The Leeches Of Wall Street

Bill Regardie Founder, Regardie's Magazine
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Last year was a wonderful year for the kids playing Wall Streets biggest game. Some $3.5 trillion of deals were closed, the most since 2007. Cheap money and corporate desire to show aggressiveness were two of the big factors.

Everyone made a lot of dough, not just the titans who bought, sold or refinanced their deals. The feeder fish, up and down the food chain, got fat, too. For without the latter, none of these deals could’ve closed.

So, in early January, the National Association of Wall Street Enablers, known to the Street as the Leeches, held their annual awards presentation.

The setting was the posh Cipriani’s Wall Street event space. The festivities began promptly at 5:30 pm while its members were still sober.

Christopher Whiteshoes of Strook, Strook & Putz, Esq., last year’s Michael Milken award winner, called the program to order and popped the first of 200 bottes of Dom Perignon champagne. This was no screwtop crowd.

“I want to welcome all of you enablers. Without you, none of last year’s 40,000 deals would have closed on time.”

The room erupted into cheers.

“Without your printing plants, your car services, your catering kitchens and, heaven help us, your special young ladies, the wheels of Wall Street would have ground to a halt.”

Again, the room exploded in appreciation.

“No one ever thanks the CPAs and auditors for their due diligence, but we do tonight. So, a big call out, guys!”

The room responded warmly, chanting: “CPA, CPA, CPA…”

“So often, the unsung heroes are the PR pros who fan the flames of ‘the deal,’ whether needed or not.  So let’s hear it for the snake charmers.”

Half the room hissed, then cheered.

“Now, I can never figure out how the bankers – money center and investment – can pull so much money out of thin air, time after time, after time. So how about a big one for the boys who grease all our pockets.”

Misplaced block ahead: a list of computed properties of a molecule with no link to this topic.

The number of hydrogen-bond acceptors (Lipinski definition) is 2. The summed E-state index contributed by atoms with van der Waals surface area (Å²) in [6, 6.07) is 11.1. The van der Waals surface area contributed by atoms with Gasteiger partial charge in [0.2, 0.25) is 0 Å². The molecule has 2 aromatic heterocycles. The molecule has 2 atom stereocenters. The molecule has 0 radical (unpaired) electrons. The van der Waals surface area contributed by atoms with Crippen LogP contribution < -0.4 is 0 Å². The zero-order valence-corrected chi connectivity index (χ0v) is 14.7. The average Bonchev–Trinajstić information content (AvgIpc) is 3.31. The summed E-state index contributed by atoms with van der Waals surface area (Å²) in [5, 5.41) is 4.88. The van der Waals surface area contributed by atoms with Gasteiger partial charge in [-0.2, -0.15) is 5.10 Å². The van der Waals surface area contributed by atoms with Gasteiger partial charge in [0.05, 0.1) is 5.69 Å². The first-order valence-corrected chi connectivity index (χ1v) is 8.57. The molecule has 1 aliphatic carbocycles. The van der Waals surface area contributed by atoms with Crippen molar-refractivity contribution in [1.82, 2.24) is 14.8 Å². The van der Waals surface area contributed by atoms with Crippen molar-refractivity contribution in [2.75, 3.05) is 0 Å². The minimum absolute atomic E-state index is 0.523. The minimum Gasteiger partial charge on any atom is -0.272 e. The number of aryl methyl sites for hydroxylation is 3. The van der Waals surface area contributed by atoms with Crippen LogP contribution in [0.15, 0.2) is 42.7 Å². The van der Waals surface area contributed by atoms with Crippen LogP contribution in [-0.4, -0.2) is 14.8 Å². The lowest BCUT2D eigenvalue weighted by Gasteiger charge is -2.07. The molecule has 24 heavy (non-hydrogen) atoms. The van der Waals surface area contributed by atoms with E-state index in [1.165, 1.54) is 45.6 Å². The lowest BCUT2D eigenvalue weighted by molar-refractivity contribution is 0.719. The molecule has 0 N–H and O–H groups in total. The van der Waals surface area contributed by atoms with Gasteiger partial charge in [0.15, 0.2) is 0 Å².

The cheering lasted for over a minute.

“Now, you’re thinking, I’ve forgotten the lawyers. But who could forget them? Especially at $1,000 an hour. And since they travel in herds, they’re always easy to find. Plus, they play both sides of the table. So, let’s show some love for the guys in the $3,000 suits.”

Which the crowd did.

“Now, my favorite grouping, like at the Westminster Kennel Club, is what I call ‘Personal Services.’ We’re talking catering, car services, security/protection, weed/pharmaceuticals dealers, and call girls. So, let’s hear it.”

The room exploded as 50 bottles of Dom Perignon popped simultaneously. The hooting and hollaring was three minutes of true love.

“OK, folks, quiet down, it’s time for the big one, this year’s Michael Milken/Big Leech Award. The judges were unanimous and I’m very proud to announce that it’s investment banker, Eddie Mohammed of Goldman Slacks. Eddie managed to snake his way into 125 of their 446 deals.

“Proven by his 125 acrylic commemorative deal trophies!

“Therefore, Eddie is a true Wall Street Leech.”

With that, the crowd went mad. They hoisted Eddie into the air, and poured two bottles of Dom Perignon down his throat. They tore off his clothes in a frenzy and left him for dead as they rushed to catch their trains home. 

Bill Regardie was the founder of Regardie’s Magazine